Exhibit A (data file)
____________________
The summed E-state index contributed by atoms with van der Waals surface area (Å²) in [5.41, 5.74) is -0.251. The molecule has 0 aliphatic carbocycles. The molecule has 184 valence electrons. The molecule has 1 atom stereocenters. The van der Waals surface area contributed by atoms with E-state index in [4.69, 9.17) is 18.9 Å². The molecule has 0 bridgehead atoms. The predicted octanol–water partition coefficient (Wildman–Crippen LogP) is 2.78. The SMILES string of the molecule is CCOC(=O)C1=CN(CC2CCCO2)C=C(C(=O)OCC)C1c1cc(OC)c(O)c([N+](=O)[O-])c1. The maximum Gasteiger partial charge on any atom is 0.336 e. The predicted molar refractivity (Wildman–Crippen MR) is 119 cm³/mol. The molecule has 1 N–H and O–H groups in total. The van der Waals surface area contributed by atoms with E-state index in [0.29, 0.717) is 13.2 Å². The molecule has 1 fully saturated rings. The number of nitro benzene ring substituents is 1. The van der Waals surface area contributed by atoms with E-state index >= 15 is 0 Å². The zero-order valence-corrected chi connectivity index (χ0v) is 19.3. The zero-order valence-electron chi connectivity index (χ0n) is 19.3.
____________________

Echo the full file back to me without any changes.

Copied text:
The summed E-state index contributed by atoms with van der Waals surface area (Å²) in [5.41, 5.74) is -0.251. The molecule has 0 aliphatic carbocycles. The molecule has 184 valence electrons. The molecule has 1 atom stereocenters. The van der Waals surface area contributed by atoms with E-state index in [4.69, 9.17) is 18.9 Å². The molecule has 0 bridgehead atoms. The predicted octanol–water partition coefficient (Wildman–Crippen LogP) is 2.78. The SMILES string of the molecule is CCOC(=O)C1=CN(CC2CCCO2)C=C(C(=O)OCC)C1c1cc(OC)c(O)c([N+](=O)[O-])c1. The maximum Gasteiger partial charge on any atom is 0.336 e. The predicted molar refractivity (Wildman–Crippen MR) is 119 cm³/mol. The molecule has 1 N–H and O–H groups in total. The van der Waals surface area contributed by atoms with E-state index in [0.29, 0.717) is 13.2 Å². The molecule has 1 fully saturated rings. The number of nitro benzene ring substituents is 1. The van der Waals surface area contributed by atoms with E-state index >= 15 is 0 Å². The zero-order valence-corrected chi connectivity index (χ0v) is 19.3. The zero-order valence-electron chi connectivity index (χ0n) is 19.3.